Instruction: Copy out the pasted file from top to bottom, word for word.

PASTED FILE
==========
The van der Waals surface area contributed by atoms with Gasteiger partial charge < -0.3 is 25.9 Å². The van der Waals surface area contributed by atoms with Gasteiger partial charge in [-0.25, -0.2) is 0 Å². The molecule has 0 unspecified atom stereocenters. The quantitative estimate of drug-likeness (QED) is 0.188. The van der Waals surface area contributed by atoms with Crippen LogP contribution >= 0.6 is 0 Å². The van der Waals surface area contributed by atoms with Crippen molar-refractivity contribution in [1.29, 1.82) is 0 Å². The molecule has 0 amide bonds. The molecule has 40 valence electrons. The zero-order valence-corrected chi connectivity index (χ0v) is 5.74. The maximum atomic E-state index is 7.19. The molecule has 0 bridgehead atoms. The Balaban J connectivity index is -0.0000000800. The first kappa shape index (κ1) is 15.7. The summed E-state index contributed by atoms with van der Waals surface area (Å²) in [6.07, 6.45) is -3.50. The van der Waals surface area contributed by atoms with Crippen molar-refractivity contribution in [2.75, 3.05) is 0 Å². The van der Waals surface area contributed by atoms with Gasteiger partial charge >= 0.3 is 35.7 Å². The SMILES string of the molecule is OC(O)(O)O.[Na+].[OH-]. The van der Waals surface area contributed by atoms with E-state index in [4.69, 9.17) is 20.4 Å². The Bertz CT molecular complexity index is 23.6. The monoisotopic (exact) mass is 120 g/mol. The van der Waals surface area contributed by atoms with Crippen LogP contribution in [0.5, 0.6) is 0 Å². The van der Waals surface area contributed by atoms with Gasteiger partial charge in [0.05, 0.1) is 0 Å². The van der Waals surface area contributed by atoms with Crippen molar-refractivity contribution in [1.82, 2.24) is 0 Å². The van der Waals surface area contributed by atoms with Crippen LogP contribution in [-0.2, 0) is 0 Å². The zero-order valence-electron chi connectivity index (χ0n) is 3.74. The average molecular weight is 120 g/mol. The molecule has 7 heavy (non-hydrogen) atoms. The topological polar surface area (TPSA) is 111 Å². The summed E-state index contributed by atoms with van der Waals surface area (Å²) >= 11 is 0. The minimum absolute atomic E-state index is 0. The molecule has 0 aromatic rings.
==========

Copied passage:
The van der Waals surface area contributed by atoms with Gasteiger partial charge < -0.3 is 25.9 Å². The van der Waals surface area contributed by atoms with Gasteiger partial charge in [-0.25, -0.2) is 0 Å². The molecule has 0 unspecified atom stereocenters. The quantitative estimate of drug-likeness (QED) is 0.188. The van der Waals surface area contributed by atoms with Crippen LogP contribution >= 0.6 is 0 Å². The van der Waals surface area contributed by atoms with Crippen molar-refractivity contribution in [1.29, 1.82) is 0 Å². The molecule has 0 amide bonds. The molecule has 40 valence electrons. The zero-order valence-corrected chi connectivity index (χ0v) is 5.74. The maximum atomic E-state index is 7.19. The molecule has 0 bridgehead atoms. The Balaban J connectivity index is -0.0000000800. The first kappa shape index (κ1) is 15.7. The summed E-state index contributed by atoms with van der Waals surface area (Å²) in [6.07, 6.45) is -3.50. The van der Waals surface area contributed by atoms with Crippen molar-refractivity contribution in [2.75, 3.05) is 0 Å². The van der Waals surface area contributed by atoms with Gasteiger partial charge >= 0.3 is 35.7 Å². The SMILES string of the molecule is OC(O)(O)O.[Na+].[OH-]. The van der Waals surface area contributed by atoms with E-state index in [4.69, 9.17) is 20.4 Å². The Bertz CT molecular complexity index is 23.6. The monoisotopic (exact) mass is 120 g/mol. The van der Waals surface area contributed by atoms with Crippen LogP contribution in [0.5, 0.6) is 0 Å². The van der Waals surface area contributed by atoms with Gasteiger partial charge in [0.05, 0.1) is 0 Å². The van der Waals surface area contributed by atoms with Crippen molar-refractivity contribution in [1.82, 2.24) is 0 Å². The van der Waals surface area contributed by atoms with Crippen LogP contribution in [-0.2, 0) is 0 Å². The zero-order valence-electron chi connectivity index (χ0n) is 3.74. The average molecular weight is 120 g/mol. The molecule has 7 heavy (non-hydrogen) atoms. The topological polar surface area (TPSA) is 111 Å². The summed E-state index contributed by atoms with van der Waals surface area (Å²) >= 11 is 0. The minimum absolute atomic E-state index is 0. The molecule has 0 aromatic rings.